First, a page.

A new Framework for Pakistan’s Foreign Policy

Recently, Pak-Saudi diplomatic relations deteriorated and come across rock bottom. The current diplomatic crisis unfolded when Pakistan's Foreign minister Shah Mehmood Qureshi publicly criticized Organization of Islamic Countries (OIC) on its dormant role to address Kashmir dispute. Saudi Arabia who presumably see itself as a leader of Muslim countries continuously ignored Pakistan's frustration with OIC failure to take any substantive steps to support Pakistan on Kashmir dispute. The reasons behind Saudi Arab's stance on Kashmir are its commercial interests with India and new strategic grouping in Middle East with the growth of Belt and Road Initiative (BRI). In the wake of these new arrangements and shifts in policies of important gulf countries, there are signs of paradigm shift and new framework for foreign policy in Pakistan. “A new foreign policy framework is taking shape that reasserts Pakistan's deep ties with Beijing while scaling up ties with Russia and with Muslim-majority states outside of the Arab Gulf” said Michael Kugelman, a South Asia expert at the Washington-based Woodrow Wilson Center. 

Paradigm Shift in Pakistan’s FP

From a long time Pakistan wanted to diversify its foreign policy but remained entangled in complex regional and transnational issues and failed to act on its wish. Multiple dynamics of regional and international politics lead Pakistan to revisit its foreign policy.  New geopolitical fault lines and emerging strategic groupings in South Asia and Middle East acted as catalysts for Pakistan to revisit the framework of its foreign policy. Pakistan’s new framework for foreign policy is based on:
  • Prospects of peace, prosperity and development through regional and interregional connectivity 
  • Focus on strong and balanced diplomatic and strategic relations with all world powers
  • Countering Indian influence in Middle East, South Asia and Central Asia 
  • Harnessing emerging geo-political realties to gain support on Kashmir dispute from ally countries.
China Pakistan Economic corridor (CPEC) brought broader shift in Pakistan foreign policy. Vision of regional and interregional connectivity have become a guiding principle for Pakistan to remain relevant to the strategic calculus of regional and world powers. It have added much needed dimensions in Pakistan Foreign policy, unlike its old habit of narrow approach, now Pakistan is looking towards to attract countries in Middle East, Central Asia and beyond to become strategic partners in CPEC. Even though with its strategic partnership with China, Pakistan have played its cards cautiously to improve its relations with United States and have become more relevant, as a partner not henchmen, to America’s South Asia strategy with its role as a facilitator in Afghan Peace Process. Pakistan is also pursuing to improve its relationship with Russia and consider strong bilateral relations between two countries as an important agenda of its foreign policy. 
Especially after 5th August, 2019, Pakistan is being criticised for its lack of clarity on its policy and ability to find support of other states on Kashmir dispute. Both, Kashmir and countering India have remained a challenge for Pakistan’s foreign policy but after 5th August, 2019, Pakistan found itself handicapped due of its economic plight, new geopolitical realties, FATF hanging sword and indifference of major powers towards Kashmir dispute. No substantive progress was made on the dispute except few speeches. To make more progress on Kashmir and to counter increasing Indian influence in Middle East Pakistan is adopting new diplomatic strategy. “Pakistan, for its part, may gravitate increasingly towards the Turkey-Qatar-Iran-Malaysia camp. It has close and long-standing ties to Turkey, receives energy from Qatar, and could make more progress on Kashmir by forming a united front with those powers.” Said Rupert Stone, freelance journalist based in Istanbul. Addition of Iran in growing Belt and Road Initiative (BRI) and possible inclusion of other key states in this project might transform present geopolitical realties of the region, which Pakistan might use to its leverage against India to resolve longstanding issue.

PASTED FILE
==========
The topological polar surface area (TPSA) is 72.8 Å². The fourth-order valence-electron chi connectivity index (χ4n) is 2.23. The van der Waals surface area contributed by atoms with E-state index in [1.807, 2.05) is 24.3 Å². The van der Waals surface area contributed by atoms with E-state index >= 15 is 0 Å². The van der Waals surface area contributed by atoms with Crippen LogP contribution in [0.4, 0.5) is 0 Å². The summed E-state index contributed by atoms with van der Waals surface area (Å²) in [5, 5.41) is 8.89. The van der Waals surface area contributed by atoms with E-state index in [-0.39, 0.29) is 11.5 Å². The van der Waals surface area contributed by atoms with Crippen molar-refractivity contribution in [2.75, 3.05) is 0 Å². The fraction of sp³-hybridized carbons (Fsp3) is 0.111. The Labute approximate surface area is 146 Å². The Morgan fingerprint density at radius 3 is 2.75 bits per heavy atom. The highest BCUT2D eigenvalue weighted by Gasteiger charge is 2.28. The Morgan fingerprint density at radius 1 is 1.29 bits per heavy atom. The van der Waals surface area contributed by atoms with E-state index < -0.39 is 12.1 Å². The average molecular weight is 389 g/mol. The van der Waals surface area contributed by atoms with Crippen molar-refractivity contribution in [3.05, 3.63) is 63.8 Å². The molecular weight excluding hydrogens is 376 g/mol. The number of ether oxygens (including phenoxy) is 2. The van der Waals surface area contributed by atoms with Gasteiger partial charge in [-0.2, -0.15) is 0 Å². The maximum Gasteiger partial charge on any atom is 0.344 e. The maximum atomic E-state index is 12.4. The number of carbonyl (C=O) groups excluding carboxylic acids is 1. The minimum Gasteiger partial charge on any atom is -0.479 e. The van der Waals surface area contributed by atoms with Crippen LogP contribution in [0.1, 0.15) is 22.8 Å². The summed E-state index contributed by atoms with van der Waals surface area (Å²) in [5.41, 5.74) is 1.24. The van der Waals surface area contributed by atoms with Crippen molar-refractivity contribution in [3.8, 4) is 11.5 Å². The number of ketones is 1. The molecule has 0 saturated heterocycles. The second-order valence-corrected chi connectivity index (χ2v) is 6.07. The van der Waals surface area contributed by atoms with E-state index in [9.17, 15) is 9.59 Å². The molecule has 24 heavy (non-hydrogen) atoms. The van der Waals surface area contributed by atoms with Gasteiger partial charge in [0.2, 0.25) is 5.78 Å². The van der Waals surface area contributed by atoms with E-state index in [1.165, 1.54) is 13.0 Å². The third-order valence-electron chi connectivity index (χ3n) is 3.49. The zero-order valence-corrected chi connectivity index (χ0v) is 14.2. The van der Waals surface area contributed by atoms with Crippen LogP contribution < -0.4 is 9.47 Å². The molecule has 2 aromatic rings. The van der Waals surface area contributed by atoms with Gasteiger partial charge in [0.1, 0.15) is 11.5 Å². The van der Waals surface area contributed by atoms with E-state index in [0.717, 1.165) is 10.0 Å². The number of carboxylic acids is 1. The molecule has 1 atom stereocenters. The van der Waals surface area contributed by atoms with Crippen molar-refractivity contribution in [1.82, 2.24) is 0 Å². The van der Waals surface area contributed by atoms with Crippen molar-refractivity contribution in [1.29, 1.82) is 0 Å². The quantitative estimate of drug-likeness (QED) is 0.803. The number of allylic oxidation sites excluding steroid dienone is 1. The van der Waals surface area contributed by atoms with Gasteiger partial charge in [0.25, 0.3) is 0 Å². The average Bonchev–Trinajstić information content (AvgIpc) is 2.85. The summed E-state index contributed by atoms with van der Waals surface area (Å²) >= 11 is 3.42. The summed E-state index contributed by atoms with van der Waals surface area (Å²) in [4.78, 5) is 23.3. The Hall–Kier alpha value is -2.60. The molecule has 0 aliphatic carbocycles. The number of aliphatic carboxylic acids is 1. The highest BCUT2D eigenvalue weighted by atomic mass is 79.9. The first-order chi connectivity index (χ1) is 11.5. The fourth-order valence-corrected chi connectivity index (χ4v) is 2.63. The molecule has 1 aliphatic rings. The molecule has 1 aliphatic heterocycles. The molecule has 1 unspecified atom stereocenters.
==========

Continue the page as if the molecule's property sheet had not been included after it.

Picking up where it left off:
Way forward for Pakistan

Indeed, Pakistan made diametric shifts in its foreign policies to address new challenges but these challenges provides an opportunity to Islamabad to gear up strategy and policies that can produce results and can ensure Pakistan’s core interests in regional and world politics. Institutional capacity building is key for the implementation of new policies that Islamabad deem vital for its strategic calculus. Pakistan have took a right step in this regard by forming CPEC authority but more synchronised efforts are needed by all institutions in Pakistan. Now Kashmir dispute is even more arduous task for Pakistan to address with limited options in hand. Because of Indian influence in world politics, Pakistan failed to get support of International community on Kashmir dispute and have made it more toilsome.  BRI will likely change geopolitical realties of the region and world, it provides an opportunity to Pakistan to explore new options regarding Kashmir and India. However, finding a diplomatic solution to Kashmir dispute seems implausible after India’s unilateral action of 5th August, 2019.